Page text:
Chains are most often required in the higher mountain passes of northern California, such as:

  • Interstate 5 north of Redding; Interstate 80 over Donner Pass between Sacramento and Reno, Nev.; and
  • U.S. Highway 50 over Echo Summit between Lake Tahoe and Sacramento.

Chains are also sometimes required on:

  • State Route 58 near Tehachapi between Bakersfield and Mojave;
  • Interstate 15 over Cajon Pass between Victorville and San Bernardino; and
  • Interstate 5 over Tejon Pass between Los Angeles and Bakersfield.

However, snow can fall unseasonably at higher elevations at many locations within California. Chains may be required at any time at these higher elevations when conditions warrant.

Colorado’s chain law applies to every state highway, federal highway and interstate throughout the state. The chain law is in effect when drivers are notified by roadside signs. You can also call 511. Truckers will need chains for the four tires of the drive axle to be in compliance when it’s time to throw iron. There is no requirement to carry extra chains or cables.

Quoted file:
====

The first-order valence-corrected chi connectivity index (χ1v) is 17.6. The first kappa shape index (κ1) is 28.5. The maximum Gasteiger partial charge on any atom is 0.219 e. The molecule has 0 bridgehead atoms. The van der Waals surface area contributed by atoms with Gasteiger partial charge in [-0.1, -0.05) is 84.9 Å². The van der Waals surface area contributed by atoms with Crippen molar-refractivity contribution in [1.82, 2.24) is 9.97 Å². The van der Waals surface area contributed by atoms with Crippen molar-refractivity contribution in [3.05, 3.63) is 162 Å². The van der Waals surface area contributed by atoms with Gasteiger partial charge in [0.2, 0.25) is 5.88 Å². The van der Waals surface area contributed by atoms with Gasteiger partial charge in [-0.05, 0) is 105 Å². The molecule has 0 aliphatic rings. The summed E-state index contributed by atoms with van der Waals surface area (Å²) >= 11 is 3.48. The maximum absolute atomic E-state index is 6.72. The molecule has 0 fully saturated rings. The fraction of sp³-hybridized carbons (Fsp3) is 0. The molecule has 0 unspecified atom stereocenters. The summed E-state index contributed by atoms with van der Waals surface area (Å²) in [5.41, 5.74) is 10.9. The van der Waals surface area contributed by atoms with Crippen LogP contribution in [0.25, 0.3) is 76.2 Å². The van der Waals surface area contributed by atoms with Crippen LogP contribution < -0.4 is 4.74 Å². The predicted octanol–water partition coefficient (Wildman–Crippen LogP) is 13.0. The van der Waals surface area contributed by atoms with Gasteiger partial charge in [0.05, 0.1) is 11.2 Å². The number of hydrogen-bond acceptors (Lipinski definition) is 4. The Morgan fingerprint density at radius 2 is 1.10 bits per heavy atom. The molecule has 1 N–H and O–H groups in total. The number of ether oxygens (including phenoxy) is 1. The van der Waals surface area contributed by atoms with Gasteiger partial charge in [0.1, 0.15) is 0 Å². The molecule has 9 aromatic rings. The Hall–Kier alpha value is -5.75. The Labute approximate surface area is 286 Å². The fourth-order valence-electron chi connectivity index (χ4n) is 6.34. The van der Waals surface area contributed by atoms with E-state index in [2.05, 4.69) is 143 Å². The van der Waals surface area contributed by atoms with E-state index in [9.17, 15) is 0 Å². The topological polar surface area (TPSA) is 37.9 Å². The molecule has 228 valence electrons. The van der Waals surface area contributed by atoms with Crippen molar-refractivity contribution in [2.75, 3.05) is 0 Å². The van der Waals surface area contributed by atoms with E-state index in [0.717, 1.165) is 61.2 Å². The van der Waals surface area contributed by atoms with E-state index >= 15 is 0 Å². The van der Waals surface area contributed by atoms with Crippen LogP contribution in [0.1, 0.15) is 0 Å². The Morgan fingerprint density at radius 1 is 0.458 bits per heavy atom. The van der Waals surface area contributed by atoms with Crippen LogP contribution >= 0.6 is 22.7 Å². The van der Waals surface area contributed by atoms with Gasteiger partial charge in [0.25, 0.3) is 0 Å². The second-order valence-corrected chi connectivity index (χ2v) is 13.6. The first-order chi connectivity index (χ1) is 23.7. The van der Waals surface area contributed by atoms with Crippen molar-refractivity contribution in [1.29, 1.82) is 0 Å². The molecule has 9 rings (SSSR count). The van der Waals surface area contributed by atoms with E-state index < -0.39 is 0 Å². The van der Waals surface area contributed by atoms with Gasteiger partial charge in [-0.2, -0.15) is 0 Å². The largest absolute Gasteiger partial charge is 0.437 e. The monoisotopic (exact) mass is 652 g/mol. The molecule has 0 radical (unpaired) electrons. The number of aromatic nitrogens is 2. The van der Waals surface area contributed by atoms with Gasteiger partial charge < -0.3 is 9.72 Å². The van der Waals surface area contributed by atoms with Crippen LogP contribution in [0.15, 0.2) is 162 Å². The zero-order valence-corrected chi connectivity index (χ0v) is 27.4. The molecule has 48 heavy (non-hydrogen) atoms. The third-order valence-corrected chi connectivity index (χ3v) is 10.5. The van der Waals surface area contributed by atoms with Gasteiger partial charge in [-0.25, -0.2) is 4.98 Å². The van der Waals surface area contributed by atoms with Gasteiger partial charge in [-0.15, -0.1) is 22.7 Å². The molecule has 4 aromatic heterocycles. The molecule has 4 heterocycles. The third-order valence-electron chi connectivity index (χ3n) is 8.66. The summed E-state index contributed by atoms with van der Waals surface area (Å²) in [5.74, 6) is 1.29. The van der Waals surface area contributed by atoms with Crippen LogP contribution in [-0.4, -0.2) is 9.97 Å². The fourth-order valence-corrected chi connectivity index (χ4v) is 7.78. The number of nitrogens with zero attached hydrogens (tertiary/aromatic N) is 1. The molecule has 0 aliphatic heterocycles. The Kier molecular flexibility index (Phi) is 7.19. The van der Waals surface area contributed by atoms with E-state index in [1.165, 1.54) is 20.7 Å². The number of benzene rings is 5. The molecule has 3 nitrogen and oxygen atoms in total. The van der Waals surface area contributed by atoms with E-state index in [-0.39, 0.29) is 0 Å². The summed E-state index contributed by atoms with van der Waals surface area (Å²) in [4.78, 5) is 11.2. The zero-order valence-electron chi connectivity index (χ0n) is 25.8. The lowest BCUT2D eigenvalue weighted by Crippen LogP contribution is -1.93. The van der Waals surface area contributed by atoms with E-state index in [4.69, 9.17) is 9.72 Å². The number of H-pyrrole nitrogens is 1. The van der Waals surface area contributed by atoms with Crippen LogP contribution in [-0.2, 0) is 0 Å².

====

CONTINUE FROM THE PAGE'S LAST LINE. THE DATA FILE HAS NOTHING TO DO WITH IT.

The Colorado law changed a bit a few years ago. Now, truckers traveling specifically on I-70 between mile marker 133 in Dotsero County and mile marker 259 in Morrison County must carry sufficient chains to be in compliance from Sept. 1 through May 31. The state provides 21 chain-up locations along the I-70 corridor. If you get busted without chains on this stretch of road, you will be fined $50 plus a $17 surcharge.

If you violate Colorado’s chain law, be ready to pay. You can be fined $500, plus a $79 surcharge, for not putting on chains when required. If you block the roadway because you didn’t throw iron when the law was in effect, you can be dinged with a $1,000 fine, plus a $157 surcharge.

There are two levels of the chain law:
Level 1 – Single drive axle, combination commercial vehicles must chain up all four drive tires. Cables are not allowed in this instance. All other commercial vehicles must have either snow tires or chains to proceed.